Evaluation of viscoelastic materials: The study of nanosphere embedment into polymer surfaces and rheology of simple glass formers using a compliant rheometer



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Texas Tech University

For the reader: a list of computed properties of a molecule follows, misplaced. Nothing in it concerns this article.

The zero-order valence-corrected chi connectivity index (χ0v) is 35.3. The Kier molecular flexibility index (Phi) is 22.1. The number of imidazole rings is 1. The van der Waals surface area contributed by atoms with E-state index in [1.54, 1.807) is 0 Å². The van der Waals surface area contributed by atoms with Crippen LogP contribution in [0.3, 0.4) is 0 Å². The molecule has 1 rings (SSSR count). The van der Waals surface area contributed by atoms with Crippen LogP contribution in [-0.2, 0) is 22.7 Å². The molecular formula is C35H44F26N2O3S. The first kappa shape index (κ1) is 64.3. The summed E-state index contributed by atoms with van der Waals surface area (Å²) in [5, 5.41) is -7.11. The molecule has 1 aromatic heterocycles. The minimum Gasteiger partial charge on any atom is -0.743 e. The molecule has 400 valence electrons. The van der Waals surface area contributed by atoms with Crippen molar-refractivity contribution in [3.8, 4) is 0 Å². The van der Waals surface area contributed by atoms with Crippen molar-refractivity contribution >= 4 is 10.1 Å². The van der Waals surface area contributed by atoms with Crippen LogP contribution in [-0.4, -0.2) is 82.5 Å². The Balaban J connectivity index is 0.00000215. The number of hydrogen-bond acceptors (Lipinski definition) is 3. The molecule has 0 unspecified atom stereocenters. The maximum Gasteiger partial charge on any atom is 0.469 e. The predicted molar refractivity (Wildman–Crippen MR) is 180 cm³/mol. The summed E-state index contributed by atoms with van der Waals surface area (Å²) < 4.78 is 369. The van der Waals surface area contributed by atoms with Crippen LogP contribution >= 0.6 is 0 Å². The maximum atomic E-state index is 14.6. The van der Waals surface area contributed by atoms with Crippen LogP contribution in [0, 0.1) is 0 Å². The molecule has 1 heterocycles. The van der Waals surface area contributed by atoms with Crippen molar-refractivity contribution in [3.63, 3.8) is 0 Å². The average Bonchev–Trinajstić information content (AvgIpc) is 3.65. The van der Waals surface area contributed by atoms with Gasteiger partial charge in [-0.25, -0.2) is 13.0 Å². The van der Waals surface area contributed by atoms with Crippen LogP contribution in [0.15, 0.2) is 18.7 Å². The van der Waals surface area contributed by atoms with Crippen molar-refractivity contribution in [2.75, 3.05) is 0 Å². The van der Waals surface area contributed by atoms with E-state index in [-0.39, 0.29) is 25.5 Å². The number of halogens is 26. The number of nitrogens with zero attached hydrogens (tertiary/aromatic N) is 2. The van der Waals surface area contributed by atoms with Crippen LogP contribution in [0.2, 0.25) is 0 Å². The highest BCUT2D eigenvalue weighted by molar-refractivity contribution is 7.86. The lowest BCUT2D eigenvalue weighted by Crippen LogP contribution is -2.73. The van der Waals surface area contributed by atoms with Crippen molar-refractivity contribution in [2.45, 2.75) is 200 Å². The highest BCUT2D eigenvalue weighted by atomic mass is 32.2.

Viscoelasticity is a fundamental property of many materials such as polymers, inorganic glasses, biological materials, small molecule glass formers, and composites. This fundamental property is what links the research presented here. There are two focuses that will be presented: 1. A background of nanoparticle is presented and a viscoelastic model is applied to determined the actual rheological behavior of materials. An atomic force microscope (AFM) is used to measure the embedment depth as nanoparticles are pulled into the surface by the thermodynamic work of adhesion. 2. Instrument compliance effects caused by both the transducer and entire instrument itself can induce large errors on shear measurements of viscoelastic properties of materials. Examples of instrument compliance effects on the measurement of the material properties of small molecular glass formers and a commercially available polydimethysiloxane (PDMS) rubber using a commercial rheometer are presented. A technique is presented and applied to correct for compliance effects in stress relaxation experiments and dynamic frequency sweep experiments. Recommendations are made for both experimental and instrument design to avoid and/or minimize compliance effects.